3D-printed soft robotic manipulators allowed scientists to investigate and interact with fragile deep-sea organisms during an oceanographic research cruise to one of the most remote regions of the Pacific Ocean, according to a study published August 1 in the open-access journal PLOS ONE by Daniel Vogt of Harvard University, and colleagues.
The deep sea environment presents unique technical challenges for marine biologists attempting to gain access to, interact with, and collect marine life for research. Typically, marine biologists use devices made of inflexible metals but, because these tools were designed primarily for energy or military applications, they are often not suitable for interacting with soft-bodied and highly fragile organisms that may be found in the deep sea. By contrast, soft manipulators constructed out of compliant materials instead of rigid elements have shown considerable promise in deep-sea marine biological applications. Moreover, 3D printing of soft robotic manipulators enables real-time manufacturing and modification of tools in highly remote areas where engineering scenarios may be difficult to predict in advance.
During a deep-sea expedition to the Phoenix Islands Protected Area from October 5 to November 2, 2017, Vogt and colleagues designed, 3D printed, and used soft robotic manipulators for sampling species down to 2224m via a remotely operated vehicle (ROV). Based on instantaneous feedback from the ROV pilots and biologists, the team rapidly redesigned the soft manipulators by adding fingernails to the gripping fingertips. This modification enabled successful grasping of fragile animals such as sea cucumbers, which have historically been difficult to collect undamaged using rigid mechanical arms and suction samplers.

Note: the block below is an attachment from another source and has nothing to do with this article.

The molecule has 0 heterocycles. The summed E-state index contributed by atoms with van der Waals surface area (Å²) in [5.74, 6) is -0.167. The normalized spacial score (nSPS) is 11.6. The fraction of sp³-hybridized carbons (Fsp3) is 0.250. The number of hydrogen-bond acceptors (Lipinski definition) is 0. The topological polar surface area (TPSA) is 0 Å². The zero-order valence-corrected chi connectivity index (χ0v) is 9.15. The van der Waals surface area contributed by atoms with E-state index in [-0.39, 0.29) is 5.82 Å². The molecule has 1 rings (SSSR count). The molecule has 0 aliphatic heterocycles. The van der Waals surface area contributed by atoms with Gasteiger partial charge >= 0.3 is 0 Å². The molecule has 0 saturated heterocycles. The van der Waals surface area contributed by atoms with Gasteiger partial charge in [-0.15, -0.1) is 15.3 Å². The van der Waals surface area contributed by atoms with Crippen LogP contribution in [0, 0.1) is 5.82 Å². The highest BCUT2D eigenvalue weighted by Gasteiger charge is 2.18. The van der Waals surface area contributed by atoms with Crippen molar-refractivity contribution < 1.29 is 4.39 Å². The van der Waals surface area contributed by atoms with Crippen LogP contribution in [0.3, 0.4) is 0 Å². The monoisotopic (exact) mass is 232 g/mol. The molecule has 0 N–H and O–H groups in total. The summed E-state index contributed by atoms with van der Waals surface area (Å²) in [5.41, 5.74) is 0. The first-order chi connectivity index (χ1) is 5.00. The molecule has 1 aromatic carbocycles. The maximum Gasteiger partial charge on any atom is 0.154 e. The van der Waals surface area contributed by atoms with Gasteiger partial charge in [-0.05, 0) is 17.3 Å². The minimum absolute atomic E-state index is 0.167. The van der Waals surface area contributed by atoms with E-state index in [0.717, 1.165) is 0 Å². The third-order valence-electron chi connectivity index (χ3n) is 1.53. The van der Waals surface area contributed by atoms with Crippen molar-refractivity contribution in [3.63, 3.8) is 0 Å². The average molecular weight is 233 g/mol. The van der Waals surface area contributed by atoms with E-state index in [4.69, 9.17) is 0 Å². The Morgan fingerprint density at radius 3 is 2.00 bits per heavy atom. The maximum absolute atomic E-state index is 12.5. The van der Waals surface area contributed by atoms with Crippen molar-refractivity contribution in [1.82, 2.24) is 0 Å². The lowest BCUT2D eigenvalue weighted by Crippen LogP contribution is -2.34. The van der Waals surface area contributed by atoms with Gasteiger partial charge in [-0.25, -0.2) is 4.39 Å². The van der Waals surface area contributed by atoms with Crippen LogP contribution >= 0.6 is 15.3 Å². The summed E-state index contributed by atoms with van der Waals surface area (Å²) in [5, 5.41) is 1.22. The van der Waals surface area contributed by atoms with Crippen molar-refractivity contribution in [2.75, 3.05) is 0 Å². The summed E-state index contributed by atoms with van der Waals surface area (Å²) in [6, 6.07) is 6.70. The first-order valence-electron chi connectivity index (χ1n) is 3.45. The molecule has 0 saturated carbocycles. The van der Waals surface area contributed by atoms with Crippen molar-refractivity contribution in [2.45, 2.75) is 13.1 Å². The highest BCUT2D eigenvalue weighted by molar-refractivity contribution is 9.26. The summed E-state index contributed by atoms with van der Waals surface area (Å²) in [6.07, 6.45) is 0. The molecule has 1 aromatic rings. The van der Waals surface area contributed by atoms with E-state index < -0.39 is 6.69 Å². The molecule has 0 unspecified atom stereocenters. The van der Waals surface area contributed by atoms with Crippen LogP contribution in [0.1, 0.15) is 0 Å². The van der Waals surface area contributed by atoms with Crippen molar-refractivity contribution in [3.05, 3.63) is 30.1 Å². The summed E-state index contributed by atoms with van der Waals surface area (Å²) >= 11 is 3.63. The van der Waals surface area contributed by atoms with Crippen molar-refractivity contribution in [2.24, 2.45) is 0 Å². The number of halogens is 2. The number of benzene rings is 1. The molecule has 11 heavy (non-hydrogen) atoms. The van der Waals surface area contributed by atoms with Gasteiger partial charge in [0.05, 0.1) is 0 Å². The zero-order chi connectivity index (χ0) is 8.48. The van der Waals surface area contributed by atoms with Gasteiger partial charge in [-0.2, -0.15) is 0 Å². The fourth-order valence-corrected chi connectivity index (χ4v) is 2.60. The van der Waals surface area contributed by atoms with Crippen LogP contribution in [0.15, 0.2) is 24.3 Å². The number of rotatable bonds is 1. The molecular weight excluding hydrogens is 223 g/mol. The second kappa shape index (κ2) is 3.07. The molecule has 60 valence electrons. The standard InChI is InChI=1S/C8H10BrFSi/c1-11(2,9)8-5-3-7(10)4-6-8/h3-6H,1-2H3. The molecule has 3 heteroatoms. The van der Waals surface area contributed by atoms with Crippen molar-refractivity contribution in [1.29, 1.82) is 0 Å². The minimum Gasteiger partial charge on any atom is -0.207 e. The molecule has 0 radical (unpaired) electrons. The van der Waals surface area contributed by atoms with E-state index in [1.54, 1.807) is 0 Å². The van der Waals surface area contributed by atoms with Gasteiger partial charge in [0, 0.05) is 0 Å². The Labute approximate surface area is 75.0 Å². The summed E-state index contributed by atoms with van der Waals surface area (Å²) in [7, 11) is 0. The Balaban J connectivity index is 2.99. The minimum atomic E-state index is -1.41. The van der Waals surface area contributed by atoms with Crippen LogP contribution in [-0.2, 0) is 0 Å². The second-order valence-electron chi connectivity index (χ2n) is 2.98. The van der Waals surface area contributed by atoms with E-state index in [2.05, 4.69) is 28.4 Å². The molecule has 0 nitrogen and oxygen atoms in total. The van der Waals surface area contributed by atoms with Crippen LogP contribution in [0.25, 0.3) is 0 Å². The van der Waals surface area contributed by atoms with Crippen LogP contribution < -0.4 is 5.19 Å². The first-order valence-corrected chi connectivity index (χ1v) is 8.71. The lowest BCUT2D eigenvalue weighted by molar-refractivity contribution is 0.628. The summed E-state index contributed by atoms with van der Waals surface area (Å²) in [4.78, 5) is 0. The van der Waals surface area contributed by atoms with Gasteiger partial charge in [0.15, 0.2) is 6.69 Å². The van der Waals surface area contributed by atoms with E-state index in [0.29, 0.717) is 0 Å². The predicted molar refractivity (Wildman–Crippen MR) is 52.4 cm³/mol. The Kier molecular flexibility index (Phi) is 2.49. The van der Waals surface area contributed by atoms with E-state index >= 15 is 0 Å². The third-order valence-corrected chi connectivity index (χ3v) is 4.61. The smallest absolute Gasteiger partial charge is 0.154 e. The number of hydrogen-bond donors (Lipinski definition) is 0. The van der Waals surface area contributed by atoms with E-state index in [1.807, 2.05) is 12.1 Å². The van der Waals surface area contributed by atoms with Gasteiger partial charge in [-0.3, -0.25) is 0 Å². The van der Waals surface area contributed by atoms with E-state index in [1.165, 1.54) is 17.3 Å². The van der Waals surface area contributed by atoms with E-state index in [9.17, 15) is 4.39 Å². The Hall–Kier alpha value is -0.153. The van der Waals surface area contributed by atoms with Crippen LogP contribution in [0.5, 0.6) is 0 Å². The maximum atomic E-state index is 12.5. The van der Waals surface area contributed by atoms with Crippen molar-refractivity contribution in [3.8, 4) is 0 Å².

"As scientific expeditions to remote parts of the world are costly and lengthy to plan, on-the-fly printing of soft robot manipulators offers a real-time solution to better understand and interact with delicate deep-sea environments, soft-bodied, brittle, and otherwise fragile organisms," say Vogt et al. "This also offers a less invasive means of interacting with slow-growing deep marine organisms, some of which can be up to 18,000 years old."
Co-author David Gruber adds: "By 3D printing at sea, we can innovate on-the-fly and come up with soft robotics to interact with delicate animals that were previously unexamined as they were too fragile. Many of the animals we encounter in the deep-sea are new species and these soft robotics allow us to study a more diverse suite of fauna."
In your coverage please use this URL to provide access to the freely available article in PLOS ONE: http://journals.plos.org/plosone/article?id=10.1371/journal.pone.0200386
Citation: Vogt DM, Becker KP, Phillips BT, Graule MA, Rotjan RD, Shank TM, et al. (2018) Shipboard design and fabrication of custom 3D-printed soft robotic manipulators for the investigation of delicate deep-sea organisms. PLoS ONE 13(8): e0200386. https://doi.org/10.1371/journal.pone.0200386
Funding: This work is supported by NOAA OER Grant # NA17OAR0110083 "Exploration of the Seamounts of the Phoenix Islands Protected Area" to RDR, EEC, TMS and DFG and Schmidt Ocean Institute Grant: "What is the Current State of the Deep-Sea Coral Ecosystem in the Phoenix Island Protected Area?" to EEC, RDR, TMS and DFG; NSF Instrument Development for Biological Research Award # 1556164 to RJW and #1556123 to DFG; the National Academies Keck Futures Initiative of the National Academy of Sciences under award #NAKFI DBS21 to RJW and DFG; and NFS Research Fellowship awarded to KPB (#DGE1144152). It is also supported by the Wyss Institute for Biologically Inspired Engineering at Harvard University. We are grateful for the support from the National Geographic Society Innovation Challenge (Grant No.: SP 12-14) to RJW and DFG. The funders had no role in study design, data collection and analysis, decision to publish, or preparation of the manuscript.
Competing Interests: The authors have declared that no competing interests exist.